Many children face challenges with healthy weight management. A report by the World Health Organization (WHO) showed that more than 340 million children and adolescents aged 5-19 were overweight or obese. And this figure continues to rise.
Excessive weight gain in children can lead to a cascade of health problems, which can affect their physical, emotional, and social well-being.
Understanding the causes and developing detailed prevention and treatment plans are essential to address this epidemic and nurture a generation of healthy kids.
Let’s explore childhood obesity, its causes, symptoms, treatment, and prevention.
What is Childhood Obesity?
Childhood obesity is a serious condition where a child’s weight falls above the healthy range for their age and height. According to the Centers for Disease Control and Prevention (CDC), childhood obesity is when a child has a Body Mass Index (BMI) of 30 or higher. This condition is prevalent among children, with 18% of girls and 19% of boys being overweight.
You can determine your child’s body mass index by dividing weight in kilograms by height in meters squared (kg/m2), and a high BMI indicates potential excess body fat. For example, if your 14-year-old kid weighs 91 kg and has a height of 1.75 m. Their resulting BMI is 30 kg/m2, categorizing them into a category of obese.
Signs and Symptoms of Childhood Obesity
Besides excessive body weight, common signs and symptoms of childhood obesity include:
- Early puberty in girls
- Delayed puberty in boys
- Accumulation of fat tissue in the breast area (posing a particular challenge for boys)
- Shortness of breath
- Gastroesophageal reflux (commonly known as acid reflux)
- Increased sweating
- Sleep apnea and snoring
- Joint pain
- Dislocated hips
- Flat feet and knock knees
- Skin rashes and irritation
- Stretch marks on hips, abdomen, and back (although they may also occur in non-obese children)
Acanthosis nigricans, characterized by dark, velvety skin around the neck and other areas
What Causes Childhood Obesity?
Childhood obesity often arises from a combination of various factors that elevate the risk of excessive weight gain in children. The following factors contribute to the causes of childhood obesity:
The Lifestyle Behaviors:
These include behaviors such as:
- High-calorie, low-nutrient food intake (fast food, snacks, candy, sodas).
- Overeating and excessive food consumption.
- Prolonged sedentary activities (TV, electronic devices).
- Inadequate physical activity. The Centers for Disease Control and Prevention advise kids and teenagers between the ages of 6 and 17 to participate in moderate-to-intense physical activity for at least 60 minutes per day.
Environmental factors include:
- Limited access to healthy food.
- Regular consumption of high-calorie, low-nutrient meals.
- Few opportunities for physical activity.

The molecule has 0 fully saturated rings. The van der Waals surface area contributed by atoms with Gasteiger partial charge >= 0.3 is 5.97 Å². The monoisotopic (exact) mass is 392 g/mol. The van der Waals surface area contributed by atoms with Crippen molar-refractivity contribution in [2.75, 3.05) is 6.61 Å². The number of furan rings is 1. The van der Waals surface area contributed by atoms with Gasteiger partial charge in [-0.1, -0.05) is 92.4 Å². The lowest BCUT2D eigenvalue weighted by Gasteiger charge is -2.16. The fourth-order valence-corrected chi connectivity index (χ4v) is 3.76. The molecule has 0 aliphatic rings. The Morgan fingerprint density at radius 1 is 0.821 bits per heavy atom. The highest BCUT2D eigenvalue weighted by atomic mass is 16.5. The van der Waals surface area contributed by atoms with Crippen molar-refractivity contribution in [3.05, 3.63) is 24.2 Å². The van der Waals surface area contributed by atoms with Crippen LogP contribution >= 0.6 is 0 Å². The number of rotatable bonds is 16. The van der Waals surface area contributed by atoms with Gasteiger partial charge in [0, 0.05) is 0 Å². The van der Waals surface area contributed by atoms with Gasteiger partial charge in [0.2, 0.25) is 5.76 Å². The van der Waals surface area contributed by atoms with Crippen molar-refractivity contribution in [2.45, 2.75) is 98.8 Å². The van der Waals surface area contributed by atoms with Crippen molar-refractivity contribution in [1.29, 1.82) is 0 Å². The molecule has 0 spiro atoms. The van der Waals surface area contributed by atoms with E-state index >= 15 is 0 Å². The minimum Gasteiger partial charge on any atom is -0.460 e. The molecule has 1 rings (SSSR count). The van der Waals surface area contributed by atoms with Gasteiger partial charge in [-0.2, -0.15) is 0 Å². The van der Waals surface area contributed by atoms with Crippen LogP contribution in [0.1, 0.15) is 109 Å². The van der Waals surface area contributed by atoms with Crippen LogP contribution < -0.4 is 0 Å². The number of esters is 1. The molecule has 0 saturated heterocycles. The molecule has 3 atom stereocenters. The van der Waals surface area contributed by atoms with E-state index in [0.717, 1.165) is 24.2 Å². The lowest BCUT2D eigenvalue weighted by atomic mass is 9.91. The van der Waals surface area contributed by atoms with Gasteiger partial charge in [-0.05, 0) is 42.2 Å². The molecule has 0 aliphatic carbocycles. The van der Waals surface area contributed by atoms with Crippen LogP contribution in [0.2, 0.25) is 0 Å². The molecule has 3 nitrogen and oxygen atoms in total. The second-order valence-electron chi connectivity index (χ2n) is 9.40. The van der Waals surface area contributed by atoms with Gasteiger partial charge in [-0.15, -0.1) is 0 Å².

- Lack of safe outdoor spaces for activities.
- Limited social connections for physical engagement.
- Exposure to targeted advertising promoting sedentary lifestyles and unhealthy diets.
According to a study, children who have obese parents are at considerably increased risk of obesity than children of normal-weight parents.
Various rare genetic syndromes can contribute to obesity in kids, including:
- Prader-Willi syndrome
- Pro-opiomelanocortin deficiency
- Leptin receptor deficiency
- Bardet-Biedl syndrome (BBS)
These genetic disorders alter a child’s body’s fat distribution or make them constantly hungry, which encourages overindulgence in food.
Children often develop a tendency to overeat as a coping mechanism for emotions such as loneliness, sadness, stress, or boredom.
Studies indicate that lower-income communities often lack access to fresh produce and reside in “food deserts” where fast food and processed options are prevalent.
Financial constraints may make calorie-rich but nutrient-poor choices more affordable, which further limits access to good nutrition.
Additionally, limited safe spaces for exercise and constrained time and energy for physical activities are common in lower-income neighborhoods.
Obesity in children may occur due to underlying medical issues, especially those impacting the endocrine system (a complex network of glands and organs that uses hormones to control your bodily functions). Examples include:
- Hypothyroidism (an underactive thyroid) is a condition where insufficient thyroid hormone secretion leads to a slower metabolic rate and weight gain.
- Cushing’s syndrome, also known as Cushing’s disease, is characterized by elevated cortisol levels. This condition contributes to weight gain in the upper body, face, and shoulders and can cause obesity.
Certain medications can contribute to weight gain and lead to obesity, including:
- Diabetes medications (insulin, sulfonylureas, thiazolidinediones)
- Anti-seizure medications (carbamazepine, valproate)